November 23rd, 2007
While I’ve been reporting on my own personal experiences with Kindle during the past few days, several other bloggers, journalists, pundits, and techno-geeks have also been offering their opinions. What follows is almost certainly not an exhaustive collection — and even if it were, it would be obsolete by tomorrow. But it will give you a fairly wide spectrum of reactions, both positive and negative:
- Steven Levy‘s review, “The Future of Reading,” in the Nov 17, 2007 issue of Newsweek. Probably the first such review, and almost certainly the most positive one thus far. Among other things, Levy argues that Kindle will not only change the nature of reading, but also the nature of writing. Highly recommended reading, regardless of whether you decide to buy one of the machines.
- David Pogue‘s review, “An E-Book Reader That May Just Catch On,” in the November 22, 2007 issue of the New York Times, is very positive — though it acknowledges the sobering historical fact that many, many previous e-book products appeared with great fanfare, and then vanished when the marketplace shrugg.
- Peter Brantley‘s review, “Kindling Openness and Impact,” in the Nov 19, 2007 issue of the O’Reilly Radar blog is more cautious, and somewhat negative. Peter argues that Amazon’s strategy of a closed environment, a la Apple’s strategy, may turn out to be a serious mistake — and that its major competitor may turn out to be Google.
- Melissa Perenson’s review, “PC World: First look at Kindle e-book reader,” in the Nov 21, 2007 issue of PC World, is basically positive, but not particularly enthusiastic; for example, she refers to the “unassuming, functional design” of the Kindle device, with its “boxy rectangle of white plastic with a matte finish.”
- Guy Kawasaki‘s review, “Amazon Announced Kindle,” in the Nov 19, 2007 issue of his “How to Change the World” blog, is relatively positive. Guy lists six “reasons I like it so much”: no computer required, content flows, content is king, battery life is good, the screen is perfectly readable, and there’s a real QWERTY keyboard.
- Nicholas Carr‘s review, “Why Kindle is no Ipod,” in the Nov 20, 2007 issue of his “Rough Type” blog, is — as you may have gathered from the title of the review — pessimistic about the outlook for Kindle. His review begins by arguing that “The Kindle enters a market that is entirely different from the one the iPod entered back in 2001, and the market difference, more than any aesthetic or functional shortcoming, is what will likely spell the Kindle’s doom,” and ends with the statement that “For the Kindle to be the ‘iPod of reading,’ it would have had to have been preceded by a ‘Napster of reading.’ And, of course, it wasn’t. Which probably tells you something about the difference between songs and stories.” Hmmm … pretty thought-provoking stuff.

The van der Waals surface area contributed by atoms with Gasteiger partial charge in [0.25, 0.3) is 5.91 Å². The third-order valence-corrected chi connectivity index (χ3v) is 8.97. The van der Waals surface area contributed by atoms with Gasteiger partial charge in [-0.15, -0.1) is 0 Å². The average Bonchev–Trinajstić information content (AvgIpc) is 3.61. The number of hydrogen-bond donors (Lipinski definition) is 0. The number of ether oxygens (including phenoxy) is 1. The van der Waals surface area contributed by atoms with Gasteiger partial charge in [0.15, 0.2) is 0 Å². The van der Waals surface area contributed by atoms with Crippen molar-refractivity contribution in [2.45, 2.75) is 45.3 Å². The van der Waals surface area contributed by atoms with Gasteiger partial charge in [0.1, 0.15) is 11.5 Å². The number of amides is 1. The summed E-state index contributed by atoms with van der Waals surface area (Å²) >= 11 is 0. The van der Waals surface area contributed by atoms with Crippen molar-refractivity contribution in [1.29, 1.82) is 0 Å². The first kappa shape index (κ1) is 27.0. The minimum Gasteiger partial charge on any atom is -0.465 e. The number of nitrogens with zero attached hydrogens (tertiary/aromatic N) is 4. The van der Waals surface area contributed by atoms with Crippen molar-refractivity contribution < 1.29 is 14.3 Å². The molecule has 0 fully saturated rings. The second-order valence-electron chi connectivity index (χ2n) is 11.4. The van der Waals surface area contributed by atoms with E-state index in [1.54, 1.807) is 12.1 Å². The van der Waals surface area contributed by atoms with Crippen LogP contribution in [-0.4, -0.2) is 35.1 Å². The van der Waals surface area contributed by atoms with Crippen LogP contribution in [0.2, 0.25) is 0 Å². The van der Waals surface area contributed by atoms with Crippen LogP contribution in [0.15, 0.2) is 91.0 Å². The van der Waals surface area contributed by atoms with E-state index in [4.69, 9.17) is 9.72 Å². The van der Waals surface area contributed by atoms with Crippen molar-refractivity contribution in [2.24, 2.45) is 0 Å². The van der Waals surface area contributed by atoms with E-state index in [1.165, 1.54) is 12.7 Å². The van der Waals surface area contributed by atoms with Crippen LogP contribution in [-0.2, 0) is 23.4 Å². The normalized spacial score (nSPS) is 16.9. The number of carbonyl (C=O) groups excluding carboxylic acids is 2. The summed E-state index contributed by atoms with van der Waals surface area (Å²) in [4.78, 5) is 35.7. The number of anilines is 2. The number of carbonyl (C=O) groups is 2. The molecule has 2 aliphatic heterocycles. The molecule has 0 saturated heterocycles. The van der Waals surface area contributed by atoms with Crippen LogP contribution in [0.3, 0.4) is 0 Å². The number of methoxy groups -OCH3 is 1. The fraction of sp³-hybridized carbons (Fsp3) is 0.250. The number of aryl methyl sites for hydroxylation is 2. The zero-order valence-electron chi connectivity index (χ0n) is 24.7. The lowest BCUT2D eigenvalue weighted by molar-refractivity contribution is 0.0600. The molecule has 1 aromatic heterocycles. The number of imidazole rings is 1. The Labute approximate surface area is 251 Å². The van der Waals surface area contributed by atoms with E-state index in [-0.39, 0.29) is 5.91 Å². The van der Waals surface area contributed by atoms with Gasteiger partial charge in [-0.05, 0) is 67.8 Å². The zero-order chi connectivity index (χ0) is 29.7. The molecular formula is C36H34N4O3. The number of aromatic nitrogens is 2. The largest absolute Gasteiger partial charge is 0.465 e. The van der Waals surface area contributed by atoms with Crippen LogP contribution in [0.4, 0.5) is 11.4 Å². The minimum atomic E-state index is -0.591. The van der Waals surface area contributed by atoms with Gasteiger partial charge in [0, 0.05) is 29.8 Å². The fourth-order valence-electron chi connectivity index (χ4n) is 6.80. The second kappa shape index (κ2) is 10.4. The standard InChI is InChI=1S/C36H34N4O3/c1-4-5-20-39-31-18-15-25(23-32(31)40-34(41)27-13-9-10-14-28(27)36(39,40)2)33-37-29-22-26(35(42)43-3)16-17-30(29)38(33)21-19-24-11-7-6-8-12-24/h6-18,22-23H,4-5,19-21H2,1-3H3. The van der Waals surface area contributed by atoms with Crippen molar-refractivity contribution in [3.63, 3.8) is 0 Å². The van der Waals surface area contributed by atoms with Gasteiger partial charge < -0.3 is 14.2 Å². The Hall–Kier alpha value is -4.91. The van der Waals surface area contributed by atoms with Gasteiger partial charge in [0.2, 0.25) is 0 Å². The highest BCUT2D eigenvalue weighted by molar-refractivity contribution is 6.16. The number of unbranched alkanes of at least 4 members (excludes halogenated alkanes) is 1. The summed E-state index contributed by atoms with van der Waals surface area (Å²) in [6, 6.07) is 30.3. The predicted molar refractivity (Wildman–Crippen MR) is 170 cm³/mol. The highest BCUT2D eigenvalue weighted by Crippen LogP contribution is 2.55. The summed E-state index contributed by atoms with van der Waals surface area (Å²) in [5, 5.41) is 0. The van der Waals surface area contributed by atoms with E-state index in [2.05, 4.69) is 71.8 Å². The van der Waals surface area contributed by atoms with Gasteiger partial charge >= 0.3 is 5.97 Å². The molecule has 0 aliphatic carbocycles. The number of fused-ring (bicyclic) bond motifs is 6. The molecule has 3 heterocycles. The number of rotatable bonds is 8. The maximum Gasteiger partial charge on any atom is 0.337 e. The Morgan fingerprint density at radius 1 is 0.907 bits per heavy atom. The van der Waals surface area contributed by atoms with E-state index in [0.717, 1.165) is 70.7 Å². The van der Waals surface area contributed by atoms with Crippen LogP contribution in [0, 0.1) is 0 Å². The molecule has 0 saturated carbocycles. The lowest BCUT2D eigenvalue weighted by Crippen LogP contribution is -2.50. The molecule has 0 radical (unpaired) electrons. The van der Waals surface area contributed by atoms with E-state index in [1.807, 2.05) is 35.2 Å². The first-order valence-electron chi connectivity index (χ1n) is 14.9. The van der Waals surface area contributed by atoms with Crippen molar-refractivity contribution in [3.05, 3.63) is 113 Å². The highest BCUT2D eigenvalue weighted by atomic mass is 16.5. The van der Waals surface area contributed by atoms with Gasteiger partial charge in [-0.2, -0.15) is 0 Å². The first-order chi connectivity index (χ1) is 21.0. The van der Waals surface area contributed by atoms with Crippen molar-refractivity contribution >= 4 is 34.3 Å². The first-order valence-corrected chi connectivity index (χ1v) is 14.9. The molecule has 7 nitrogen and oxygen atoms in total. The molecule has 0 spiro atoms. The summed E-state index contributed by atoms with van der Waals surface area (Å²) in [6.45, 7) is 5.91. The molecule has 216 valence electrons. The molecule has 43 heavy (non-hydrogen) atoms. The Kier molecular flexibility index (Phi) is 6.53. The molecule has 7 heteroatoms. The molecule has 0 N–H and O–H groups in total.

- Steve Borsch‘s review, “Amazon’s Kindle: Are you paying $399 for a distribution channel?“, in the Nov 19, 2007 issue of his “Connecting the Dots” blog, is more positive than you might think from the title, but hedges its bets by saying ” It’s likely I’ll buy one but I have deep and profound reservations.”
- Robert Scoble‘s review, “Kindle unboxing,” in the November 20, 2007 issue of his “Scobleizer” blog, is not so much a review as a video presentation of what it looks like to take a Kindle out of the box. But I suspect we’ll hear more from him as the days go by … Indeed, you can see two more brief blogs from him about Kindle: “Kindle Crunched,” and “Comparing Real Books to Kindle,” both on November 21.
- Dave Winer‘s review, “Kindle’s Most Interesting Feature,” in the November 20, 2007 issue of his “Scripting News” blog, is basically a very brief commentary that suggests that Kindle benefits from being “untethered” and that it does its own synching without the requirement of being connected to a computer (which, he says, is the worst feature of the iPod).
- David Weinberger‘s review, “Confined to the Amazon Basin,” in the Nov 19, 2007 issue of his JOHO blog, states his opinion more succinctly than anyone else’s: “Amazon’s ebook, Kindle, looks great. But as far as I can tell, it doesn’t browse. You can only receive the materials Amazon chooses to provide.Too bad. I was about to buy one.”
- Kara Swisher‘s review, “The Joy of Tech: Kindling?“, in the Nov 21, 2007 issue of her “BoomTown” blog, is actually someone else’s cartoon about the Kindle. I have to admit, it’s pretty funny …
I may have missed a few commentaries and reviews somewhere out there on the Internet … indeed, that’s virtually guaranteed, since I’m mono-lingual and thus have no idea what people are saying about the Kindle in French, German, Japanese, Arabic, Spanish, and umpteen other languages. But this should be enough to give you a fairly good overview of the prevalent opinions on the topic…
As for me, I think I’ll stop pontificating about Kindle at this point. I’ve got mine, and it works for me … in fact, I think I’ll take start reading one of the books I’ve downloaded onto it …